NEW DELHI – After Uttar Pradesh government sought CBI inquiry into sales and purchases of waqf land made by the UP Waqf boards, the Sunni Waqf Board — one of the petitioners — has reportedly sought to withdraw from the title suit on the last day of hearing in the Ayodhya land dispute, the mediation panel has reportedly informed the Supreme Court.
However, advocate M R Shamshad, who is one of the counsels in the case, denied of any such decision calling them ‘unverified reports’.
“Though it is unverified report as the Board has not made any such statement but the action of the Chairman UP Sunni Central Waqf Board in last two months has undergone a sea change,” Shamshad wrote on his Facebook page.
He said even if the Board withdraws from the case, the case will have no consequence of it.
“This is representative suit in terms of CPC. To withdraw such cases by whims and fancies of one individual party, may be the Board, is not possible at this stage without sending publication notice at large to the community members. Even otherwise the other six parties are there to contest and present the case of Muslim community in their representative capacity, as permitted by the court, hence stand of the Board will have no consequence,” he further said.
The are reports of a possible rift between members of the board following FIRs against its chairman Zafar Ahmed Faruqui. The Uttar Pradesh government has recommended an inquiry by the Central Bureau of Investigation (CBI) against Faruqui into alleged illegal sale and purchase of land for the board.
Faruqui was on Monday provided security on the orders of the apex court after he had complained of a threat to his life. A five-judge Constitution bench headed by Chief Justice Ranjan Gogoi took note of the communication addressed to it by a member of the mediation committee that Faruqui has informed him about the threat.
According to News18.com, Faruqui had reportedly attempted to change his Advocate-on-Record in the Ayodhya case after FIRs filed against him. He allegedly also wrote to the mediation panel, asking for a fresh round of talks, without the knowledge of his legal team.
In its proposal to the mediation panel, the board has suggested giving up its claim on the disputed site but sought that Places of Worship Act, 1991, should be made water-tight. It has asked that the government take over maintenance of around 22 mosques in Ayodhya, many of which were damaged in the riots after the demolition of the Babri Masjid.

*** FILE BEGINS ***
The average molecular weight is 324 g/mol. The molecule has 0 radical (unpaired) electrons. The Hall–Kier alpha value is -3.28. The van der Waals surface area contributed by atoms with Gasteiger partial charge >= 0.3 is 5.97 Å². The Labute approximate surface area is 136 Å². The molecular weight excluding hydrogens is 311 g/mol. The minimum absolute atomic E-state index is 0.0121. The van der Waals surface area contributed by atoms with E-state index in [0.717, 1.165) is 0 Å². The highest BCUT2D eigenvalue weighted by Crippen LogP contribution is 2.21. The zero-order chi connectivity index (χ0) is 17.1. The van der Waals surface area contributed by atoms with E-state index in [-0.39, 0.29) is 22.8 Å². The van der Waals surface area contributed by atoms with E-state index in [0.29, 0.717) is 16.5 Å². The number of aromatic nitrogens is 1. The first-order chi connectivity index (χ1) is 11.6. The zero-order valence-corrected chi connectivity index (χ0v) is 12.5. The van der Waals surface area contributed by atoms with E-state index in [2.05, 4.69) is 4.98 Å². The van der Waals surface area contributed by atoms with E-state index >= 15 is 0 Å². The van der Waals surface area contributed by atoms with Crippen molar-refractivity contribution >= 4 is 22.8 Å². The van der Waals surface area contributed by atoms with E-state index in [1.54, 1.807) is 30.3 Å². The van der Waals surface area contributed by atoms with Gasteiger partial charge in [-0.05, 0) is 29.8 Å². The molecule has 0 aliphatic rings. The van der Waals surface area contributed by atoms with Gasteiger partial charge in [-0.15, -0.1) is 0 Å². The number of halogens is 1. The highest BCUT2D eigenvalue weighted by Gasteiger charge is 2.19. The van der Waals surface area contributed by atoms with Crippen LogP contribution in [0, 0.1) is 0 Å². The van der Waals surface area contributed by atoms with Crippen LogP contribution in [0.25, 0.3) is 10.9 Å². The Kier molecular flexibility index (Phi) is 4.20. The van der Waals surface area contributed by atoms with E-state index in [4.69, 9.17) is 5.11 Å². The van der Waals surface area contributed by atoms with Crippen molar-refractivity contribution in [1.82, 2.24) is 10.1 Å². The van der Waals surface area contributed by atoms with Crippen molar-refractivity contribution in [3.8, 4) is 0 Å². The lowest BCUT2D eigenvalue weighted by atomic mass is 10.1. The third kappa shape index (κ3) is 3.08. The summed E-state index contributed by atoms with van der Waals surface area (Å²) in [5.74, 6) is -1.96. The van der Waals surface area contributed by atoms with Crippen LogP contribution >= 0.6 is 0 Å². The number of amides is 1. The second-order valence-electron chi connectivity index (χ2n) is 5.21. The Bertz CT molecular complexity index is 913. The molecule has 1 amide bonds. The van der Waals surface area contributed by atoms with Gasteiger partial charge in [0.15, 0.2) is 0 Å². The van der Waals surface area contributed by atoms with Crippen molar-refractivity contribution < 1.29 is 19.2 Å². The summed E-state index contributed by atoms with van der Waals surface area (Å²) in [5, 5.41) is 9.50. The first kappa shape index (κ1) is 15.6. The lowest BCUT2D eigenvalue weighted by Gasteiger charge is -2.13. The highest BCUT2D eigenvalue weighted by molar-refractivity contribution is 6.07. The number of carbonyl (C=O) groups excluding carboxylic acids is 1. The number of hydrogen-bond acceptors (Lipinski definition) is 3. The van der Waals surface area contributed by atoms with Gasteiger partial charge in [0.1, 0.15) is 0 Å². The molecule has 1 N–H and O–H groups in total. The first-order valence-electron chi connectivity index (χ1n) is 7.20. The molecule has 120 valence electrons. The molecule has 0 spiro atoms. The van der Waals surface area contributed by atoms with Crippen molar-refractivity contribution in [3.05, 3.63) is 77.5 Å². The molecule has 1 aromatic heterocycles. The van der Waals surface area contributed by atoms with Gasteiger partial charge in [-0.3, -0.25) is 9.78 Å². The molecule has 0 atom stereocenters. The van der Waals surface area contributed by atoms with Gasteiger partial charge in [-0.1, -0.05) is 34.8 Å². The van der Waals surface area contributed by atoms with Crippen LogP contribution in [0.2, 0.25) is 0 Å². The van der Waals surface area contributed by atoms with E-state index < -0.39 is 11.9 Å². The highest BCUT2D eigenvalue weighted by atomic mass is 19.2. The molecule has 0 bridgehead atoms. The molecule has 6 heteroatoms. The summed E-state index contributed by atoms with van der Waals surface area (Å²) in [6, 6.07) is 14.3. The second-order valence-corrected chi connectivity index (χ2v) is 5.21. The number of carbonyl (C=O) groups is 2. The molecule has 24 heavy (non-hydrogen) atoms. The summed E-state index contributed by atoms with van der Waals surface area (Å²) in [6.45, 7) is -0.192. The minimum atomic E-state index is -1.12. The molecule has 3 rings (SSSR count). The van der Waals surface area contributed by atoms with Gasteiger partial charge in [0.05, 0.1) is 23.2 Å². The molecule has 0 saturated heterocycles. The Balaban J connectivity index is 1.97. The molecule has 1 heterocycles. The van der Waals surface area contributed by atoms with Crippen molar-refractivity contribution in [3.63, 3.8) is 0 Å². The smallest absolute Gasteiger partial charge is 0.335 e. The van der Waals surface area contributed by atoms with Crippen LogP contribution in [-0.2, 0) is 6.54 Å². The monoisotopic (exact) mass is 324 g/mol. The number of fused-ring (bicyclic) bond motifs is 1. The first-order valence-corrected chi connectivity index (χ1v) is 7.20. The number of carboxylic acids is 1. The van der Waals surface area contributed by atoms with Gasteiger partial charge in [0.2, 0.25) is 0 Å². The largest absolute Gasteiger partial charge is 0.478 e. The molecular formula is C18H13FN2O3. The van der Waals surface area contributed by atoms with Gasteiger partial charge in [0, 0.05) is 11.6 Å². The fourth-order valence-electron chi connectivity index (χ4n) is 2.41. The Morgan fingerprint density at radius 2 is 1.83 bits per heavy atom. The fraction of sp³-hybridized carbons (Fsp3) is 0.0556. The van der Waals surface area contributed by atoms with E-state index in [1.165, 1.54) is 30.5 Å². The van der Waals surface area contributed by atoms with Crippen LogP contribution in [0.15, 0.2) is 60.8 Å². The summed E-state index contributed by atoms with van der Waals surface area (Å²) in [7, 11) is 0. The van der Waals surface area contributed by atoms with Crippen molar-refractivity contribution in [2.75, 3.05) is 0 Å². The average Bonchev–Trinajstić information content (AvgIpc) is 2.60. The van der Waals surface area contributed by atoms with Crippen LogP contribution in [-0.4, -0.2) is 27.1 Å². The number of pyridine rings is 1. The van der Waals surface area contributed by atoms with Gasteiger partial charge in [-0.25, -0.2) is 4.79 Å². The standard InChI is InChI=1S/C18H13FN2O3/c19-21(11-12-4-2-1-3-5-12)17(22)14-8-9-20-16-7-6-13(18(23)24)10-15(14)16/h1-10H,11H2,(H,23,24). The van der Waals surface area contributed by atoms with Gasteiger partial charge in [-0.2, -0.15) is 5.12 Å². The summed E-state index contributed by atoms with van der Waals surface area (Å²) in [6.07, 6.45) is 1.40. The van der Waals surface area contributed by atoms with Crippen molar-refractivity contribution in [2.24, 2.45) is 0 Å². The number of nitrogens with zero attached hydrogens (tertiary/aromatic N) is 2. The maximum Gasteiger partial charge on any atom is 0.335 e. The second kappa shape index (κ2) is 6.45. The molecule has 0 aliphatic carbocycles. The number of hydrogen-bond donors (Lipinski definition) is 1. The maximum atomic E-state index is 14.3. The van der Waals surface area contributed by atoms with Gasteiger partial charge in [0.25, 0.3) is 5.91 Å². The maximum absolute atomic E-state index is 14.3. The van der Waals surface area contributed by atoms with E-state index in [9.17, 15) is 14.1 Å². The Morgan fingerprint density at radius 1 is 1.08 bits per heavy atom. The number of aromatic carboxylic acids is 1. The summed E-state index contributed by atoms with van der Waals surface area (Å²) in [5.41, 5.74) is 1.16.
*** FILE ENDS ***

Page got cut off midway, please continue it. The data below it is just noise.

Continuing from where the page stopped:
It has also asked the Supreme Court to form a committee to check the status of other religious places under the control of the Archaeological Survey of India.
Wednesday is the last day for hearings in the title dispute after the Supreme Court on Tuesday said it looked forward to conclude the arguments before its advanced deadline of October 17. A five-judge Constitution Bench headed by Chief Justice Ranjan Gogoi has been hearing the Ram Janmabhoomi-Babri Masjid title suit for 39 days and had earlier set the deadline to finish arguments on October 18. This was later brought forward to October 17, but the CJI on Tuesday indicated that it would like to conclude all arguments by Wednesday instead of Thursday.
The judgment will be reserved by the bench if the arguments conclude. The bench, also comprising justices SA Bobde, DY Chandrachud, Ashok Bhushan and SA Nazeer will have to pronounce the ruling by November 17 as the CJI will retire on that date. If the judgment is not delivered before his retirement, the entire matter would have to be heard afresh.
The CJI has previously said the bench will have only four weeks to write the judgment and it will be a “miracle” if the court delivers the judgment in this time frame.
The court had sped up the hearing in the case that was pending for decades and conducted day-to-day hearing, including miscellaneous days reserved for other matters, to ensure that the bench arrives at a verdict.
The top court is hearing appeals against the September 2010 verdict of the Allahabad High Court. The high court had divided the disputed 2.77 acres of land, including the spot where the Babri Masjid stood until December 6, 1992, and the area around it, equally among the Nirmohi Akhara, the Sunni Central Waqf Board, UP, and Ramlalla Virajman.
The bid to arrive at a negotiated settlement to the dispute via a mediation process failed after Ramlalla Virajman said no to further mediation. Days later, the side arguing for the mosque also turned down an invitation by the Supreme Court-appointed mediators.
With the closing in of the verdict, the Ayodhya administration has tightened curbs imposed under Section 144 till December 10.